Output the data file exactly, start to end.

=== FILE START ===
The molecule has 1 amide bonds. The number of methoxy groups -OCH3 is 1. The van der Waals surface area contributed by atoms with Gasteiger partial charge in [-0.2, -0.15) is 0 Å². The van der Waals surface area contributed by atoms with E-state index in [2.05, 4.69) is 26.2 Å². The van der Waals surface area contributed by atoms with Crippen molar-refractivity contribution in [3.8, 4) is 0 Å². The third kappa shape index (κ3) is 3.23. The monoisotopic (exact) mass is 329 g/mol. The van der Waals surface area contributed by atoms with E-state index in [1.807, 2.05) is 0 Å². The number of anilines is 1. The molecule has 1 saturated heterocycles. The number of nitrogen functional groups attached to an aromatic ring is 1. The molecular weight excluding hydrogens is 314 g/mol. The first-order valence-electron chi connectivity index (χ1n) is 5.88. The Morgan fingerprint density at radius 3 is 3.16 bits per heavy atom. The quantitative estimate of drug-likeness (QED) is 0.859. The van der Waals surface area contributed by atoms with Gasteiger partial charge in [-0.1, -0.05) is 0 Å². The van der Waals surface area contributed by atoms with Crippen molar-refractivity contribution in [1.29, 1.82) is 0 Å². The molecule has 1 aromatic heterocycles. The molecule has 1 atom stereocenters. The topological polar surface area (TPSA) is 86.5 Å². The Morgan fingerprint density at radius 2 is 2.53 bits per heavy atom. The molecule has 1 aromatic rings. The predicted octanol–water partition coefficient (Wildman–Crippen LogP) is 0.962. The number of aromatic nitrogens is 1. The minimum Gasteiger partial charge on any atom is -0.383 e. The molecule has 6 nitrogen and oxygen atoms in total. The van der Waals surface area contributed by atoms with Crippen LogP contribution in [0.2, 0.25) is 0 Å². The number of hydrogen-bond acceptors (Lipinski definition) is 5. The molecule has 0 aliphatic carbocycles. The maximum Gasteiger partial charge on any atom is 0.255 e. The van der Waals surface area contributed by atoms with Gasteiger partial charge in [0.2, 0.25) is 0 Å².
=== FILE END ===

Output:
The molecule has 1 amide bonds. The number of methoxy groups -OCH3 is 1. The van der Waals surface area contributed by atoms with Gasteiger partial charge in [-0.2, -0.15) is 0 Å². The van der Waals surface area contributed by atoms with E-state index in [2.05, 4.69) is 26.2 Å². The van der Waals surface area contributed by atoms with Crippen molar-refractivity contribution in [3.8, 4) is 0 Å². The third kappa shape index (κ3) is 3.23. The monoisotopic (exact) mass is 329 g/mol. The van der Waals surface area contributed by atoms with E-state index in [1.807, 2.05) is 0 Å². The number of anilines is 1. The molecule has 1 saturated heterocycles. The number of nitrogen functional groups attached to an aromatic ring is 1. The molecular weight excluding hydrogens is 314 g/mol. The first-order valence-electron chi connectivity index (χ1n) is 5.88. The Morgan fingerprint density at radius 3 is 3.16 bits per heavy atom. The quantitative estimate of drug-likeness (QED) is 0.859. The van der Waals surface area contributed by atoms with Gasteiger partial charge in [-0.1, -0.05) is 0 Å². The van der Waals surface area contributed by atoms with Crippen molar-refractivity contribution in [1.29, 1.82) is 0 Å². The molecule has 1 aromatic heterocycles. The molecule has 1 atom stereocenters. The topological polar surface area (TPSA) is 86.5 Å². The Morgan fingerprint density at radius 2 is 2.53 bits per heavy atom. The molecule has 1 aromatic rings. The predicted octanol–water partition coefficient (Wildman–Crippen LogP) is 0.962. The number of aromatic nitrogens is 1. The minimum Gasteiger partial charge on any atom is -0.383 e. The molecule has 6 nitrogen and oxygen atoms in total. The van der Waals surface area contributed by atoms with Crippen LogP contribution in [0.2, 0.25) is 0 Å². The number of hydrogen-bond acceptors (Lipinski definition) is 5. The molecule has 0 aliphatic carbocycles. The maximum Gasteiger partial charge on any atom is 0.255 e. The van der Waals surface area contributed by atoms with Gasteiger partial charge in [0.2, 0.25) is 0 Å².